My Sister's Keeper: Movie Review
Cast: Cameron Diaz, Abigail Breslin, Sofia Vassilieva, Jason
Patric, Alec Baldwin, Thomas Dekker
Director: Nick Cassavetes
Take the tissues.
Adapted from the novel of the same name by Jodi Picoult, this is the tale of
Kate and her dysfunctional family, the Fitzgeralds.
They're as dysfunctional as any normal family - except for two differences:
Kate (Sofia Vassilieva) has leukaemia and her sister Anna (Breslin) has been
created for the sole purpose of donating organs/ blood/ cells to help get her
through the treatment.
Only there are two problems with this - one, Kate's getting sicker and two,
her sister Anna's gone to a lawyer to seek medical emancipation so she can live
her life and not always endure painful operations for Kate.
With that in mind, the scene is set for a showdown, heartbreak and plenty of
tears - as well as a sprinkling of flashbacks to life before the illness.
My Sister's Keeper is what you'd expect - it's emotionally manipulative in
parts (right down to the slow motion backed with piano music and power ballads)
and will be guaranteed to move even the most hard hearted of cinemagoers to
succumb to tears.
However, while there is severe over milking of the emotional issues at stake
- a family torn apart trying to do the right thing, a dying young girl wanting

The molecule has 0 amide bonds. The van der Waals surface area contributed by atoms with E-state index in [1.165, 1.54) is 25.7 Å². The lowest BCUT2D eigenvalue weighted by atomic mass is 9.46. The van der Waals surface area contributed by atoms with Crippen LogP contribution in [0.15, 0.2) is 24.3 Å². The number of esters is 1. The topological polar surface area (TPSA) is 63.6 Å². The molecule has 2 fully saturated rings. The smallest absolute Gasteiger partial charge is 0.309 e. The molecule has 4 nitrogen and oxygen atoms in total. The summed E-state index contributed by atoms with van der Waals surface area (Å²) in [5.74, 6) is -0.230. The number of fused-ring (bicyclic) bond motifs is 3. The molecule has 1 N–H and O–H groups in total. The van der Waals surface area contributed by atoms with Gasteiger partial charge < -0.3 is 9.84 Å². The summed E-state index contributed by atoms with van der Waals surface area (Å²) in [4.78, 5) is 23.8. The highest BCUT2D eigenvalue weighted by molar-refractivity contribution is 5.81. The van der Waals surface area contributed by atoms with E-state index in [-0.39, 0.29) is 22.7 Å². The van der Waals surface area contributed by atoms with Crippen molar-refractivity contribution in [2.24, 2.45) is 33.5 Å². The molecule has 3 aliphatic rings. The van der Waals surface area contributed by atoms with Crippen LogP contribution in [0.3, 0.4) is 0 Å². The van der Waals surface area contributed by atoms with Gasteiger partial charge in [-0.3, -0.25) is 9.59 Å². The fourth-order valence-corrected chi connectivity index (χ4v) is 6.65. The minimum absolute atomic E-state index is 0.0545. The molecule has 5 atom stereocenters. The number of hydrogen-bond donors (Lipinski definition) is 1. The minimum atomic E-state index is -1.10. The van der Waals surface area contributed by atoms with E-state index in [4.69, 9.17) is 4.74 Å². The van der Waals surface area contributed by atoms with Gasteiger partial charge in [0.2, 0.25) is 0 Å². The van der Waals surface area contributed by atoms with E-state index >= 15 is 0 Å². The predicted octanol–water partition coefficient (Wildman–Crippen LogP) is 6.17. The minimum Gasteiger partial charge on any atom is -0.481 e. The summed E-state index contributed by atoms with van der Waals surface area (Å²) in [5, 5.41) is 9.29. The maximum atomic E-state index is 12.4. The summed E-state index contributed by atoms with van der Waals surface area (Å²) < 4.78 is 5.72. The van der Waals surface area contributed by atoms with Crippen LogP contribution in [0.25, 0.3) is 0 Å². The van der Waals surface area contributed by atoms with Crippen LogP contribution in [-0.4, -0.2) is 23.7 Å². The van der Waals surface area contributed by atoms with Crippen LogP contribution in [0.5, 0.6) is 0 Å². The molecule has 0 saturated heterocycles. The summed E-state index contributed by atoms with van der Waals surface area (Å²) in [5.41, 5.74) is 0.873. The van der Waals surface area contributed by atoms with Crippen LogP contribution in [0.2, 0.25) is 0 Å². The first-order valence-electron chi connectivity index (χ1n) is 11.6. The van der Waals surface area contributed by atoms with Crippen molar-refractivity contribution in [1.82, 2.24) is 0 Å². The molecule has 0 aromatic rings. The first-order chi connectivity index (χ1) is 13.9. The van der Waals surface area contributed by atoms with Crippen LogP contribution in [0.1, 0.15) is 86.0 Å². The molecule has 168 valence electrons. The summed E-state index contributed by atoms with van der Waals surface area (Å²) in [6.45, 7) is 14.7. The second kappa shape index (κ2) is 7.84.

her family to heal and a couple of moments - and dialogue - designed purely to
pull at the heartstrings, what will surprise you is the unshowy performances of
the ensemble cast.
Sofia Vassilieva doesn't make Kate mawkish and sad sack - she brings a quiet
dignity to the dying girl who has realized her time is up; likewise Abigail
Breslin does well as the sister grown purely to help her sister and failing to
do so; Cameron Diaz and Jason Patric play admirable roles in making the
suffering parents whose lives have been dragged through the wringer a reality;
and Thomas Dekker's fellow sufferer shows a depth of subtlety hinted at during
TV2's Terminator: The Sarah Connor Chronicles.
My Sister's Keeper won't win any prizes for originality and there are a few
cloying plot holes (how can a mother who's a lawyer be involved in the case of
her daughter without it being a conflict of interest is just one), and perhaps
the sentimentality has been heaped on a little too much. But what it does do is
show the importance of family at times of crisis and how devastating a disease
cancer continues to be during and after life.
you're in the mood for having your heart strings pulled and want an emotional
release which will see you crying buckets, then My Sister's Keeper strays on
just the right side of sentimental mawkishness - thanks to the performances of
its cast, you'll be heading out into the foyer sniffing and holding on tightly
to the one you love.